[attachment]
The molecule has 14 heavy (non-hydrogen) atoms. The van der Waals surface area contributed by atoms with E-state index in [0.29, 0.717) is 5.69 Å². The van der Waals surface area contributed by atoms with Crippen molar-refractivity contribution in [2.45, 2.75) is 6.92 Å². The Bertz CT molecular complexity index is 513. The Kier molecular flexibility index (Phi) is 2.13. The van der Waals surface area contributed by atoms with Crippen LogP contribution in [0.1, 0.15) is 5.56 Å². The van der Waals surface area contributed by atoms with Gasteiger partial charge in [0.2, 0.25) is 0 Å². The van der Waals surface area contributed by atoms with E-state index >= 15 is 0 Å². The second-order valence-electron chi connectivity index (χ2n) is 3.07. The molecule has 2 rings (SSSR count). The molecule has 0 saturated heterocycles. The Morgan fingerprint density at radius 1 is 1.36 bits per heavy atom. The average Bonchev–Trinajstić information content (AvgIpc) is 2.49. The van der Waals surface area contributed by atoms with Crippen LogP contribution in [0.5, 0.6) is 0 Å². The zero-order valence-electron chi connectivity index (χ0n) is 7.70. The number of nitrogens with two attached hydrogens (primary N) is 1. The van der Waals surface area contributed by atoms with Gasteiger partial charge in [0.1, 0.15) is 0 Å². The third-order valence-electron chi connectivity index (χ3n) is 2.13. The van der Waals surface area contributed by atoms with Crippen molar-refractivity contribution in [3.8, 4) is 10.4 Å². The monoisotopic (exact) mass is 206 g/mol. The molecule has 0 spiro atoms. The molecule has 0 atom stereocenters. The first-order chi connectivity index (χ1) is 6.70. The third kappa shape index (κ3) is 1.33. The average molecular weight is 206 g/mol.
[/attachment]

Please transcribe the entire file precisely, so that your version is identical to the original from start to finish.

The molecule has 14 heavy (non-hydrogen) atoms. The van der Waals surface area contributed by atoms with E-state index in [0.29, 0.717) is 5.69 Å². The van der Waals surface area contributed by atoms with Crippen molar-refractivity contribution in [2.45, 2.75) is 6.92 Å². The Bertz CT molecular complexity index is 513. The Kier molecular flexibility index (Phi) is 2.13. The van der Waals surface area contributed by atoms with Crippen LogP contribution in [0.1, 0.15) is 5.56 Å². The van der Waals surface area contributed by atoms with Gasteiger partial charge in [0.2, 0.25) is 0 Å². The van der Waals surface area contributed by atoms with E-state index >= 15 is 0 Å². The second-order valence-electron chi connectivity index (χ2n) is 3.07. The molecule has 2 rings (SSSR count). The molecule has 0 saturated heterocycles. The Morgan fingerprint density at radius 1 is 1.36 bits per heavy atom. The average Bonchev–Trinajstić information content (AvgIpc) is 2.49. The van der Waals surface area contributed by atoms with Crippen LogP contribution in [0.5, 0.6) is 0 Å². The zero-order valence-electron chi connectivity index (χ0n) is 7.70. The number of nitrogens with two attached hydrogens (primary N) is 1. The van der Waals surface area contributed by atoms with Gasteiger partial charge in [0.1, 0.15) is 0 Å². The third-order valence-electron chi connectivity index (χ3n) is 2.13. The van der Waals surface area contributed by atoms with Crippen molar-refractivity contribution in [3.8, 4) is 10.4 Å². The monoisotopic (exact) mass is 206 g/mol. The molecule has 0 spiro atoms. The molecule has 0 atom stereocenters. The first-order chi connectivity index (χ1) is 6.70. The third kappa shape index (κ3) is 1.33. The average molecular weight is 206 g/mol.